Radio bosses, disc jocks stifling Jamaican music

Published: Friday | December 20, 2013 Comments 0

Larry Film, Guest Columnist

Obviously, after the triumph of Tessanne Chin, many Jamaicans are rejoicing. However, even though I share the joy of her 'Voice' victory, this points to an open wound. Radio disc jocks in Jamaica are as a big a failure to Jamaican music as are our leaders to the citizens of Jamaica.

I'll go out on a limb. Radio stations like Zip 103, Hitz FM and Links FM have talented disc jocks but their act of ignoring 'fresh and positive talents' is what is causing our music to suffer on the world stage. The people of Jamaica aren't getting the chance to hear fresh voices/talent with fresh ideas, lyrics because the disc jocks aren't playing them.

Instead of feeling happy for Tessanne, many local disc jocks should be embarrassed to know that she was here all along and they didn't give her enough air play. Instead, we hear the same 'wine-up, wine-up' songs every day.

I've seen where disc jocks posted on FB and other social-media networks that Jamaica's music is on the decline because Kartel is in jail, How absurd! First of all, Kartel is indeed one of the most lyrical geniuses dancehall has ever seen, but he's not using his talent to propel the music; he's just using it to keep relevant and manipulate the youngsters who are mostly ignorant. Youngsters who grew up in broken homes afflicted by absentee fathers and overworked mothers.

Vybz Kartel has never sold copper, bronze, silver, or gold, much more to sell platinum or, like the big man, Shaggy, diamond. Kartel has never been nominated for a Grammy, so there's no accolade to suggest that he is helping dancehall music.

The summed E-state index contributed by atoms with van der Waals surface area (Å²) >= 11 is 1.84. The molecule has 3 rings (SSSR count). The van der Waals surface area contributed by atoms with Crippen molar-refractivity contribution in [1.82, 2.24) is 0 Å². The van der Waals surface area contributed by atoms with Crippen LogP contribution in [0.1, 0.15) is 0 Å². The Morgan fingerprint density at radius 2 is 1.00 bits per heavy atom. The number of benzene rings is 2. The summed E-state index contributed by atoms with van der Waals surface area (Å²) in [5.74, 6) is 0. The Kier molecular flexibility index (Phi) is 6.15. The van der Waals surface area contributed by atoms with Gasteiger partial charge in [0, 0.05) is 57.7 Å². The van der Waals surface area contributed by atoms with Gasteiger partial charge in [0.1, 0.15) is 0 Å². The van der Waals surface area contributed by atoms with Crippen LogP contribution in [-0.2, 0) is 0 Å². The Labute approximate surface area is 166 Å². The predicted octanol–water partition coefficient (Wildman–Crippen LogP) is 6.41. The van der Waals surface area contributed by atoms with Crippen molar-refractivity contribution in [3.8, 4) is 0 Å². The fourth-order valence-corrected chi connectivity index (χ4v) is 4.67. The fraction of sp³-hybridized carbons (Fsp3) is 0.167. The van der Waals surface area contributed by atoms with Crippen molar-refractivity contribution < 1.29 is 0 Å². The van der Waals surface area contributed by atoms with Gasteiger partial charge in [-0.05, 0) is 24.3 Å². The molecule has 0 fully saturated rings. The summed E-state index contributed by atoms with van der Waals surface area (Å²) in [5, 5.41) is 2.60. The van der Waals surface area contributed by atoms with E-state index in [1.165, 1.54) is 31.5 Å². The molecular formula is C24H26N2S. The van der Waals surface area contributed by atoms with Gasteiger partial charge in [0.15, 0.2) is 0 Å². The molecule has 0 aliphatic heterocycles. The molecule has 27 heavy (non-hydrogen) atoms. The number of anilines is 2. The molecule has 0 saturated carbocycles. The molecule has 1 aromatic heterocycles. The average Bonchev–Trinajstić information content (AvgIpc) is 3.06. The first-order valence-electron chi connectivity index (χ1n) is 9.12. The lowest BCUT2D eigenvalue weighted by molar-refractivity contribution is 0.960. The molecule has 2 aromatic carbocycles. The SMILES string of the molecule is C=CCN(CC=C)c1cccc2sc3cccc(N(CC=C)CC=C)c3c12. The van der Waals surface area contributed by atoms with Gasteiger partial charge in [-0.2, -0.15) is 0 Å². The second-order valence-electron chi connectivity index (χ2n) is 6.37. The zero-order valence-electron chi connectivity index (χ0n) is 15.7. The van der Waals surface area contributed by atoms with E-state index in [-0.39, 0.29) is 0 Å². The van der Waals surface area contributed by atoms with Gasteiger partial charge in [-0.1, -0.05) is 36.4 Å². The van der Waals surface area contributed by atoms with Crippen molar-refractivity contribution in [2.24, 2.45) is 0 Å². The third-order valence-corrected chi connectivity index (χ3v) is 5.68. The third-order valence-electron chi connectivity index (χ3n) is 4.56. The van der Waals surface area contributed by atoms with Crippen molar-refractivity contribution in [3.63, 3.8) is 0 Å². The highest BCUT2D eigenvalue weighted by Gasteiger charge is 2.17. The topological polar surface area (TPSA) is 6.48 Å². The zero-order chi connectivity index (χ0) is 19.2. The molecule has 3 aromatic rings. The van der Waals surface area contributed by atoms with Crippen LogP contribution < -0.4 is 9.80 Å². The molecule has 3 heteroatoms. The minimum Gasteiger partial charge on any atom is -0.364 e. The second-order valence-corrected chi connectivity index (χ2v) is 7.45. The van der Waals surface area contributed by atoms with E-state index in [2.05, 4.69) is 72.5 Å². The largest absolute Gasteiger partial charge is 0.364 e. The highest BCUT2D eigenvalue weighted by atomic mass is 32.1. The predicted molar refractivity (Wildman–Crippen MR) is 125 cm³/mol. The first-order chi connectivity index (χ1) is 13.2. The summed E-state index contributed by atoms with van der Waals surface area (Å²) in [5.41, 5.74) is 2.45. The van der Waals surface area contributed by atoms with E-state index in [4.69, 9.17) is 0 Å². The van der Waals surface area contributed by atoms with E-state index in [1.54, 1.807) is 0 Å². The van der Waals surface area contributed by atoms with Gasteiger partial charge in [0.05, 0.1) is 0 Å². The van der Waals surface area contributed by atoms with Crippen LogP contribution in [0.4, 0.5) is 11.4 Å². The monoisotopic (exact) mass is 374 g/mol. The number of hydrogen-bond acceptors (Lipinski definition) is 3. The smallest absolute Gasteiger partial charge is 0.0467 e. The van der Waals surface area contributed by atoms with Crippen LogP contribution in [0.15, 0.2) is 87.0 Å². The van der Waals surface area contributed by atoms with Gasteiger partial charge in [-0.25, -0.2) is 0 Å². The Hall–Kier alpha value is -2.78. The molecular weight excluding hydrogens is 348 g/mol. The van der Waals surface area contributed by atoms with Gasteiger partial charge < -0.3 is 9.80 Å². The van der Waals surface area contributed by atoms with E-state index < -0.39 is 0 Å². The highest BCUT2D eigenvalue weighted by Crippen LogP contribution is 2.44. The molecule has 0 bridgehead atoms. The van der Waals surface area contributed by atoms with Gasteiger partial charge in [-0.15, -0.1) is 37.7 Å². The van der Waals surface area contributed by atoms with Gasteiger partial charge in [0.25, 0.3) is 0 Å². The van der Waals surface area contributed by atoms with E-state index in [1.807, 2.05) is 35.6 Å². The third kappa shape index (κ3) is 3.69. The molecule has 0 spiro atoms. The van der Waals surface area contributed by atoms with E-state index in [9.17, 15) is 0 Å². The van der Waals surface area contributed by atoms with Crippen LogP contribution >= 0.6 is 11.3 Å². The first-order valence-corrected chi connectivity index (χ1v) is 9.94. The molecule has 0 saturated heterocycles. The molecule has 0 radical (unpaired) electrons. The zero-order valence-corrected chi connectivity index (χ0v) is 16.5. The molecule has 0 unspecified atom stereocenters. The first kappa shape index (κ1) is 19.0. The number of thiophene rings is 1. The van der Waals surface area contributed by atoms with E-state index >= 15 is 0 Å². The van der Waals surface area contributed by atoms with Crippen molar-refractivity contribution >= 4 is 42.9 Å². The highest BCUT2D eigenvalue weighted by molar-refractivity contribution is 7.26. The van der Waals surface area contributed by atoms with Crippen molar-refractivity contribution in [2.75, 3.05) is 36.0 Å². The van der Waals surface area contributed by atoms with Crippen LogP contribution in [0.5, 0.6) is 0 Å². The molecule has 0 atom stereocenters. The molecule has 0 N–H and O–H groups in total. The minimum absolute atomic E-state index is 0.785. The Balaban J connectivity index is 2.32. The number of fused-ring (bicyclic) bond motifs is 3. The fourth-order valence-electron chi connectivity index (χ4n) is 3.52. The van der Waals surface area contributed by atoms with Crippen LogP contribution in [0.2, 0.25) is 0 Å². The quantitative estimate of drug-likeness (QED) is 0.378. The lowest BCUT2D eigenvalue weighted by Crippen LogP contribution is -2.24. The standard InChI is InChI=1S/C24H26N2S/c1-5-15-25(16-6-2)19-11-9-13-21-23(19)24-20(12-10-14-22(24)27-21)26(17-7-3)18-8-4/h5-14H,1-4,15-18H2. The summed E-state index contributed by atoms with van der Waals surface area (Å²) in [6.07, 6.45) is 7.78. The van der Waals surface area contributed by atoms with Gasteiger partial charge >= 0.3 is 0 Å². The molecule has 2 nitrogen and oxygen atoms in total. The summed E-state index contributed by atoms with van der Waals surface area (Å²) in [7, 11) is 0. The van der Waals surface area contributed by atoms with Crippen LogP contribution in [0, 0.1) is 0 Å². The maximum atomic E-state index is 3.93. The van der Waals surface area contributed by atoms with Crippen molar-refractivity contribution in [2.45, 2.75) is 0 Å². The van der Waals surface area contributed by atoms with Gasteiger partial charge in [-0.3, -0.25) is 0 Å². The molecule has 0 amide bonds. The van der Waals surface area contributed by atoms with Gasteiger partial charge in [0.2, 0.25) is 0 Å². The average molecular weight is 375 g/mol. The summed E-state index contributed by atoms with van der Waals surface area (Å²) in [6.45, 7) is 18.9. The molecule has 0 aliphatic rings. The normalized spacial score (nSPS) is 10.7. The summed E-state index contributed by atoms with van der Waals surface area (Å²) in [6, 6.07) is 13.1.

Musical giants

Jimmy Cliff, Burning Spear, Sly & Robbie and others like them are who you call giants in music. These artistes aren't getting the attention on Jamaican radio like the 'rups-rups' music we hear every day.

A woman like Tanya Stephens, who has no equal when it comes on to the topics she addresses, or the clarity with which she delivers, gets little or no attention from most of the disc jocks on the radio stations.

I think the Broadcasting Commission of Jamaica needs to come up with some stipulations that would force the disc jocks to cover a wider range of Jamaican artistes who are doing uplifting and educational music. Also, greater time should be offered to the airing of new and upcoming talents, not just to artistes who tell women to "kack up, bruk it dung, dash out dem h" and other trash.

Disc jocks should then be monitored, and if it is found that they aren't abiding by the regulations, they should be suspended or expelled.

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